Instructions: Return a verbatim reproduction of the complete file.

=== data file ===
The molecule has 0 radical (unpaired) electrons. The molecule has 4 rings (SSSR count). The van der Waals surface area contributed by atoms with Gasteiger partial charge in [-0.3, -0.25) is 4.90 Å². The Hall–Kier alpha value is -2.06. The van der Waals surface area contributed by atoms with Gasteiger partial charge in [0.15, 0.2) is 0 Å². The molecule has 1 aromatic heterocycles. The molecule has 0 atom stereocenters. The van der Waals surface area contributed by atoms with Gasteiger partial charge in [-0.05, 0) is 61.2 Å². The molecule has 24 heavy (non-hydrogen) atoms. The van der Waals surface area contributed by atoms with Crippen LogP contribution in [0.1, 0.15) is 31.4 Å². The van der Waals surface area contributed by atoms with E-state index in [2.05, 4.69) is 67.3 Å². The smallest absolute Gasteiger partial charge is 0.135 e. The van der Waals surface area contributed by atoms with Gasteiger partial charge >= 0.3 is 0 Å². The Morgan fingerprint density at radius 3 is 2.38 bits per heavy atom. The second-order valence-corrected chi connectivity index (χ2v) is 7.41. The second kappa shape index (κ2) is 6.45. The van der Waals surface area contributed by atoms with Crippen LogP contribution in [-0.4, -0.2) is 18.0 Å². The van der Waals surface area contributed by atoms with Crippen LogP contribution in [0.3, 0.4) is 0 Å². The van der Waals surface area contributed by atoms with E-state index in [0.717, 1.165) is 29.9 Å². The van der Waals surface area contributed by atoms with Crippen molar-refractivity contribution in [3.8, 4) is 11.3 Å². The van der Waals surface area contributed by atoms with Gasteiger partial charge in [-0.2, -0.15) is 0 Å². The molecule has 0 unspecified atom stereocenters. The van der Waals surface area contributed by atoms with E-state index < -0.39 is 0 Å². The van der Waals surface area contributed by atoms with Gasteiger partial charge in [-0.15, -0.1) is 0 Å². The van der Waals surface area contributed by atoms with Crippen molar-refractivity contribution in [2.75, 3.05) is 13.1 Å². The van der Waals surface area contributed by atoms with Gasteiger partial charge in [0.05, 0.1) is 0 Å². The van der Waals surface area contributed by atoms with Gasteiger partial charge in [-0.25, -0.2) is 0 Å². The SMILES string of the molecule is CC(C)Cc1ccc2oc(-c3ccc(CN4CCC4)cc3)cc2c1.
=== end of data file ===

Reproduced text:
The molecule has 0 radical (unpaired) electrons. The molecule has 4 rings (SSSR count). The van der Waals surface area contributed by atoms with Gasteiger partial charge in [-0.3, -0.25) is 4.90 Å². The Hall–Kier alpha value is -2.06. The van der Waals surface area contributed by atoms with Gasteiger partial charge in [0.15, 0.2) is 0 Å². The molecule has 1 aromatic heterocycles. The molecule has 0 atom stereocenters. The van der Waals surface area contributed by atoms with Gasteiger partial charge in [-0.05, 0) is 61.2 Å². The molecule has 24 heavy (non-hydrogen) atoms. The van der Waals surface area contributed by atoms with Crippen LogP contribution in [0.1, 0.15) is 31.4 Å². The van der Waals surface area contributed by atoms with E-state index in [2.05, 4.69) is 67.3 Å². The smallest absolute Gasteiger partial charge is 0.135 e. The van der Waals surface area contributed by atoms with Gasteiger partial charge >= 0.3 is 0 Å². The Morgan fingerprint density at radius 3 is 2.38 bits per heavy atom. The second-order valence-corrected chi connectivity index (χ2v) is 7.41. The second kappa shape index (κ2) is 6.45. The van der Waals surface area contributed by atoms with Crippen LogP contribution in [-0.4, -0.2) is 18.0 Å². The van der Waals surface area contributed by atoms with Crippen LogP contribution in [0.3, 0.4) is 0 Å². The van der Waals surface area contributed by atoms with E-state index in [0.717, 1.165) is 29.9 Å². The van der Waals surface area contributed by atoms with Crippen molar-refractivity contribution in [3.8, 4) is 11.3 Å². The van der Waals surface area contributed by atoms with Gasteiger partial charge in [-0.2, -0.15) is 0 Å². The molecule has 0 unspecified atom stereocenters. The van der Waals surface area contributed by atoms with E-state index < -0.39 is 0 Å². The van der Waals surface area contributed by atoms with Gasteiger partial charge in [-0.15, -0.1) is 0 Å². The van der Waals surface area contributed by atoms with Crippen molar-refractivity contribution in [2.75, 3.05) is 13.1 Å². The van der Waals surface area contributed by atoms with Gasteiger partial charge in [0.05, 0.1) is 0 Å². The van der Waals surface area contributed by atoms with Gasteiger partial charge in [-0.25, -0.2) is 0 Å². The SMILES string of the molecule is CC(C)Cc1ccc2oc(-c3ccc(CN4CCC4)cc3)cc2c1.